He continued, “If you put 35th on a road diet, you won’t need more people to enforce (the speed limit).” (He was challenged loudly by other attendees and Curtin had to put the brakes on what almost accelerated into a shout-down.)

The speed van and radar trailers are among the measures implemented since 2007 that have brought speeds down somewhat, “but there is still room for improvement,” Curtin declared. (Our archives include this long list of changes made as of a 2008 discussion (note that a road-diet study was mentioned then, six years ago).

Police enforcement has brought some progress over the years.

(WSB photo: April 2011 emphasis patrol on 35th)
Southwest Precinct commander Capt. Steve Wilske told attendees about an enforcement period in which SPD made contact with 200 drivers over four months, with 70 pulled over for “talking on a cell phone while driving,” 40 for speeding, and the other 90 for “various violations” (including other forms of distracted driving). He said they might be back on 35th, and they are hoping to “do the same thing … in different areas.” The overtime is covered by grants they seek.

In Q/A, Curtin and Wilske were asked how road design might affect the stated major causes of crashes, distraction and impairment. “The way we design our streets have a huge impact on how people behave on our streets,” Curtin replied. “We have great big wide streets,” and, for example, that encourages people to speed, he says. “That’s why in Seattle our neighborhood streets are designed to be 25 feet wide with parking on both sides,” very little room to speed.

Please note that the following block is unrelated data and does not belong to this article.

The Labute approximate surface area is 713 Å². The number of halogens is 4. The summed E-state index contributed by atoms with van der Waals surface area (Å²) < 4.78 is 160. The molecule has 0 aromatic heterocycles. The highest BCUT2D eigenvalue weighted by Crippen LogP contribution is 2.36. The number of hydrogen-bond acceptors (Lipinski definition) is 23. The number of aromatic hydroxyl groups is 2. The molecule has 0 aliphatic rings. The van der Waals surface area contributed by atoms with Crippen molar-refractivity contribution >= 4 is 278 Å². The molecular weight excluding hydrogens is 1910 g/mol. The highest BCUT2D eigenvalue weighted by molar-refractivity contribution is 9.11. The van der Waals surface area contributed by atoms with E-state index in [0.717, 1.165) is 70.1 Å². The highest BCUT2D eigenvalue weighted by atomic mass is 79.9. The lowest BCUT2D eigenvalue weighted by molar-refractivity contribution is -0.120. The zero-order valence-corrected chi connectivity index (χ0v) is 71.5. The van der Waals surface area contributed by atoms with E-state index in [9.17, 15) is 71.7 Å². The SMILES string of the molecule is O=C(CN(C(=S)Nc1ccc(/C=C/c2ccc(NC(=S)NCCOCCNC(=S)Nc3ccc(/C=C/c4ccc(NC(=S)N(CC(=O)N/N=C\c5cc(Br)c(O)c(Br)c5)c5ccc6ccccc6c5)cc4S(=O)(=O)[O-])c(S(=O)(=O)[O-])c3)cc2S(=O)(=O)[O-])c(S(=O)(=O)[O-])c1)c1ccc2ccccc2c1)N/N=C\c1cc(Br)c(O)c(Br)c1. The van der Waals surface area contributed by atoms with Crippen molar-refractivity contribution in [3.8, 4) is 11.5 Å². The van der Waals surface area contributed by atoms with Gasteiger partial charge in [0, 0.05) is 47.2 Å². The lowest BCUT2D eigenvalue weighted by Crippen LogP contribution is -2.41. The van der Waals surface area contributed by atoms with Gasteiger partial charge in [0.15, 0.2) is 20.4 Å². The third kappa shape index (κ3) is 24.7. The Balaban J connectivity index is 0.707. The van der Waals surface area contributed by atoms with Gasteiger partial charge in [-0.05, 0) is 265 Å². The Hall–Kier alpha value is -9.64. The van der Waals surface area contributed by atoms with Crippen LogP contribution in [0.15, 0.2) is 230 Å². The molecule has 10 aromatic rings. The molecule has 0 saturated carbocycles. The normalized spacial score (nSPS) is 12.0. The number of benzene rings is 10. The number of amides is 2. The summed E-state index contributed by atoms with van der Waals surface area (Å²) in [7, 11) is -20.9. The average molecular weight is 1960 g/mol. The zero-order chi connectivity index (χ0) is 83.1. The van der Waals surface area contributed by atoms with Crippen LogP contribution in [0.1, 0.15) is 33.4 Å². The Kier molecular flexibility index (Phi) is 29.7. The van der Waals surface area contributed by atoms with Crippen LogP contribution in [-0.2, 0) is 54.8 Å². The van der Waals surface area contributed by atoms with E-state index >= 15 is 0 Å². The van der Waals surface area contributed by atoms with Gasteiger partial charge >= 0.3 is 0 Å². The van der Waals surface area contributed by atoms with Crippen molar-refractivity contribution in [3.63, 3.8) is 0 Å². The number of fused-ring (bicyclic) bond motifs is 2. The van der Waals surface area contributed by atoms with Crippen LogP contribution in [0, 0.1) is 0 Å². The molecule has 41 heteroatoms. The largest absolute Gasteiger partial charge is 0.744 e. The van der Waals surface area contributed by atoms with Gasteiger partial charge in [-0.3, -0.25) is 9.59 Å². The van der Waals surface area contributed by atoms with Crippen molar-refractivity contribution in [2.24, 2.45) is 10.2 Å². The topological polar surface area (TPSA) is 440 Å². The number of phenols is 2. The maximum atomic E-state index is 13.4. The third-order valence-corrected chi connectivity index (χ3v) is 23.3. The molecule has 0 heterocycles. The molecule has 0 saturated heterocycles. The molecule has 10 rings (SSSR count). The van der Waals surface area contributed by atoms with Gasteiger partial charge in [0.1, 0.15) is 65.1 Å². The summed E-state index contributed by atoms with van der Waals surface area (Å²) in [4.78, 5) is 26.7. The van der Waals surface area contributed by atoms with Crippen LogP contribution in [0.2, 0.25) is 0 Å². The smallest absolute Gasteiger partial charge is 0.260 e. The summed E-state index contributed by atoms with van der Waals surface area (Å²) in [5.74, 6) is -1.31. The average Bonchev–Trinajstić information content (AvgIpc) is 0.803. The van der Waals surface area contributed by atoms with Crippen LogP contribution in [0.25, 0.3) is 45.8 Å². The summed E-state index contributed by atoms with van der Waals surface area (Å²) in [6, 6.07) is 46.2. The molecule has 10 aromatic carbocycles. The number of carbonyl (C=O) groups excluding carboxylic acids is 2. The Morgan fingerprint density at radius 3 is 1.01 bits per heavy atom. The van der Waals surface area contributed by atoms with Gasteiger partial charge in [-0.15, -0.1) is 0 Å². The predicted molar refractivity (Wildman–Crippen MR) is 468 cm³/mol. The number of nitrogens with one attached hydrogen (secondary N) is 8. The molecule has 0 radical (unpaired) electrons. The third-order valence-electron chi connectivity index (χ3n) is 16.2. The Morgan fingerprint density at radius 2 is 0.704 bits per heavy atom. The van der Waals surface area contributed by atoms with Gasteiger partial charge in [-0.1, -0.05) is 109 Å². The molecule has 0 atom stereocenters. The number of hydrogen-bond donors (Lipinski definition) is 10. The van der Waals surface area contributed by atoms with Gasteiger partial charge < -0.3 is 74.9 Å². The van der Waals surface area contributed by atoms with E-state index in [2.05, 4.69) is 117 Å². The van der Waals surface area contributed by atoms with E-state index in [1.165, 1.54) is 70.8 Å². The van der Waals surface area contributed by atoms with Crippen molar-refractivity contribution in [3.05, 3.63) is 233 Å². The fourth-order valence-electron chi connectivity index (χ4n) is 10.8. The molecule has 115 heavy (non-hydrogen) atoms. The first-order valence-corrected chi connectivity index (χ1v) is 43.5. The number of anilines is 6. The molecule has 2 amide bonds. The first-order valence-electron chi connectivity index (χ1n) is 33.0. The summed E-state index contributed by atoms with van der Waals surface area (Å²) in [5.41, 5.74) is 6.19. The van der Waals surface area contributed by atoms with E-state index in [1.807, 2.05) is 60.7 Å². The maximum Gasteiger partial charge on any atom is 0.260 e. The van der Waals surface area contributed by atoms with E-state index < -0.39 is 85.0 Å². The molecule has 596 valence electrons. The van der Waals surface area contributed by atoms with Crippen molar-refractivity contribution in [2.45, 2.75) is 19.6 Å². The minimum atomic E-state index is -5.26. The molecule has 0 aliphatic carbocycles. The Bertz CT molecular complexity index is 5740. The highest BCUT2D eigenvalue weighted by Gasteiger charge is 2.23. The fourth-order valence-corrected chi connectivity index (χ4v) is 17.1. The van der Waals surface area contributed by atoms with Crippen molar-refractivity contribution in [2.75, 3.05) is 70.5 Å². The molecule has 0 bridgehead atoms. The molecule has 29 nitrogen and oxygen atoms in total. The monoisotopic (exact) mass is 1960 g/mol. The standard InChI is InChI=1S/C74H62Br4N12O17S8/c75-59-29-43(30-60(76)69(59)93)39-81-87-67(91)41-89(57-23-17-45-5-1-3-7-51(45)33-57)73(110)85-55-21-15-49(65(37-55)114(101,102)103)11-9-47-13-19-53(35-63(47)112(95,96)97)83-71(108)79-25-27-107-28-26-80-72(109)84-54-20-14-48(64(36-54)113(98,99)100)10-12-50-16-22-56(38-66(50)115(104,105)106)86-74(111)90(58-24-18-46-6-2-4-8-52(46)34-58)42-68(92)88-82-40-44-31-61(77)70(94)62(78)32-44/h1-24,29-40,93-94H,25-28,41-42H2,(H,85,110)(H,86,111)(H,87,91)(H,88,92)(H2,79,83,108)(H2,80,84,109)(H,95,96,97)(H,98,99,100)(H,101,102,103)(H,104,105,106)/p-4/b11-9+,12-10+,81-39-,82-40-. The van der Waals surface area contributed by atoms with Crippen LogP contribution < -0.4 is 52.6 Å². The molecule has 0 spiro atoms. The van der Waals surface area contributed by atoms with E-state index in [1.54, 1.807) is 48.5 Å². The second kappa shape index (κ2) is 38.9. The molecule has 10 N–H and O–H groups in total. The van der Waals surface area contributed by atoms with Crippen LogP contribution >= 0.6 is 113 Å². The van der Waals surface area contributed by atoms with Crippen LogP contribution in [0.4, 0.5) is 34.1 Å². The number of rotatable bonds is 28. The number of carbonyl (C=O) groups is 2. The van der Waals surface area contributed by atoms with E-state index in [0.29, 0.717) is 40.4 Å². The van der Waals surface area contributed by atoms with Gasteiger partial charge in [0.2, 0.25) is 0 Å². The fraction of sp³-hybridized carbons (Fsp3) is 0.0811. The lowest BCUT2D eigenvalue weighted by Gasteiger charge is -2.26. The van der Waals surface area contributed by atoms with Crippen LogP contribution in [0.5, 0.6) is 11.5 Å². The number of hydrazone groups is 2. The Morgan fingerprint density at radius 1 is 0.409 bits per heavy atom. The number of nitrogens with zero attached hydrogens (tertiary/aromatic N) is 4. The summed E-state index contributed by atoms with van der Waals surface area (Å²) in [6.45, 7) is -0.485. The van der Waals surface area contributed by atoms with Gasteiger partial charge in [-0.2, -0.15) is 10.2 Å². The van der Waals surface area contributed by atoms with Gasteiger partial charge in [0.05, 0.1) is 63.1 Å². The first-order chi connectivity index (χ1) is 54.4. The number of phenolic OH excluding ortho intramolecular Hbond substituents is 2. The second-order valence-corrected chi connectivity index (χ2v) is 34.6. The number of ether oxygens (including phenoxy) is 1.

One resident of 35th mentioned that other drivers “don’t like their momentum broken” by, for example, his necessary turns into his own driveway, or buses slowing/stopping to pick up people. He suggested it would be worse “with three lanes” – referring to widespread suspicion that a “road diet” (rechannelization) is already decided. “Nobody’s said anything about three lanes at this point,” said Curtin, reiterating that this is the discussion stage, not the design stage.

But the topic came up again and again, and Curtin mentioned something he’s said before – that while Seattle has “done more than 30 road diets,” usually preceded by “gloom and doom,” the latter does not come to pass. (Fauntleroy Way SW, rechannelized in 2009, is a frequent example.)

Another point he made: While every intersection is a legal crosswalk – and you’re required to stop – SDOT won’t mark them “on roads like 35th” unless there is a signal. If they “change things significantly on 35th,” that would allow more marked crossings, he noted.